This time, it is financing homes as high as $720,000 and with just 3.5% down, and prices have yet to bottom. And then we’ve given people an $8,000 tax credit to apply against that meager 3.5% down payment.
The FHA in the 1930s didn’t lose a penny. I think we can guess how this time will turn out.
Ed Harrison: “Paul Krugman is a notable holdout. He even suggests the US threaten the Germans and the Chinese with anti-dumping duties – you know, so we can re-live the 1930s.”
You’ve got it backwards – we already have a 1930’s style trade situation and Krugman says we should use credible threats to change that. If they don’t succeed then we have to protect ourselves by enacting them.
In the 1930’s the US was a big net creditor and enacted Smoot-Hawley as a protectionist measure (although even before that, in the 1920’s, we had 40% average tariffs). Nowadays China is a big net creditor and uses currency manipulation (as well as high tariffs in some areas, export subsidies and domestic content requirements) as protectionist measures. The protectionist measures that other countries enacted in response to Smoot-Hawley were rational given that we didn’t tear down our trade barriers. While far from ideal they had to protect themselves under the circumstances. Krugman is suggesting that we get China, etc. to tear down their versions of Smoot-Hawley. If that fails then we have to protect ourselves.
Note that the big impact from Smoot-Hawley did not occur until the US/FDR abandoned the gold standard. The subsequent devaluation had huge multiplier effects on tariffs that were already in place. It’s one thing to have a 15% import tariff, but then add on a 40% currency devaluation.
Prior to the devaluation, the effects of SH were in line with what it was designed to do (moderately reduce imports). Either by design or neglect, once the devaluation took place, SH was not restructured and ended up being the poster boy for bad policy. I think that criticism is a little misplaced.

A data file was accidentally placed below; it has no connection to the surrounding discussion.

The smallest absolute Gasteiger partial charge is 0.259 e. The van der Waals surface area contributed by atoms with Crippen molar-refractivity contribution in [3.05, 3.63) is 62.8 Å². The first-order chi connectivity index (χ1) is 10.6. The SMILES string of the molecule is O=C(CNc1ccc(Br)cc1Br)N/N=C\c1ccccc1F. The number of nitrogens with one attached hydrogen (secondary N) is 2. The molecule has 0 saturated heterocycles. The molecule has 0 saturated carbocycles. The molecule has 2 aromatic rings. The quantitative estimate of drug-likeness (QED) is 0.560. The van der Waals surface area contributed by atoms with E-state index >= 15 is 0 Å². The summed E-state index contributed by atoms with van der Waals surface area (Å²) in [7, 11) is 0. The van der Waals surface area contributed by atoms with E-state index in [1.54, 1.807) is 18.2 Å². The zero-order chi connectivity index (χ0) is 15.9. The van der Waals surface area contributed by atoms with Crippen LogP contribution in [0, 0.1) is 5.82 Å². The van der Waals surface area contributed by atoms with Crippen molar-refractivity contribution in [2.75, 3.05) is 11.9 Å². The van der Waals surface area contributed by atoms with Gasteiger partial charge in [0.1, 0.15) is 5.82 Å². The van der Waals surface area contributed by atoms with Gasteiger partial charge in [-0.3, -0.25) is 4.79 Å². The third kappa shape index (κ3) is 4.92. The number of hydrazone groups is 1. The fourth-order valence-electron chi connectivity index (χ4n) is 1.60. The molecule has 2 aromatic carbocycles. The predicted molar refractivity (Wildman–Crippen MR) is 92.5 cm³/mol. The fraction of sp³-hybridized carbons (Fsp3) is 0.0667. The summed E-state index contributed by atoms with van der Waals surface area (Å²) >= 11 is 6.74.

Good point – I’d never considered that. “Smoot Hawley” has become such a standard “protectionism is bad” chant that I tend to forget about more important factors.
In fact I’ve long believed that the importance of SH in worsening the GD is greatly exaggerated, as trade was a much smaller part of our economy then. Also, while SH raised average tariffs to 60%, they were already around 40% in the 1920’s. I’m no die hard free trader, but I think those kinds of barriers are ridiculous, especially when the US was a major net creditor.
Just to be clear, I tend to think a double dip, whether that be immediate or in 2 years (see this post: https://pro.creditwritedowns.com/2010/05/what-is-a-double-dip-recession.html) necessarily means higher unemployment, lower inflation-adjusted stock prices and lower real GDP.
There’s nothing axiomatic about this, but if you told me I had to choose a likely scenario it would be double dip in 2011 (or 2012 at the latest), debt deflation, lower bond yields and a worse outlook on most measures of economic performance.
Of course, I am hoping this is wrong. But, the cyclical peak in corporate profitability seems to be upon us and I see weaker earnings as a harbinger for market declines and low business capital spending. If you couple this with the other things I spoke of here and the lingering real estate difficulties, I find it hard to believe we are going to pull a 1977, 1987 or a 1998 and resume on a growth path. I hope we do though. Hope that makes adds a bit more colour.
Soros echos your thoughts
But, as we see today, even this recovery has shown GDP growth for 4 consecutive quarters. This particular quarter would make five. And unless recession is coming any day now like the Consumer Metrics Institute says, that certainly qualifies as a multi-year recovery, doesn’t it?
No. As I believe you noted GDI does not track GDP. But the official arbiters at the NBER have less simplistic criteria than simply x consecutive quarters of positive GDP.
Finally, the business cycle is broken. This is noise from the stimulus. Does “recovery” have any meaning outside the business cycle?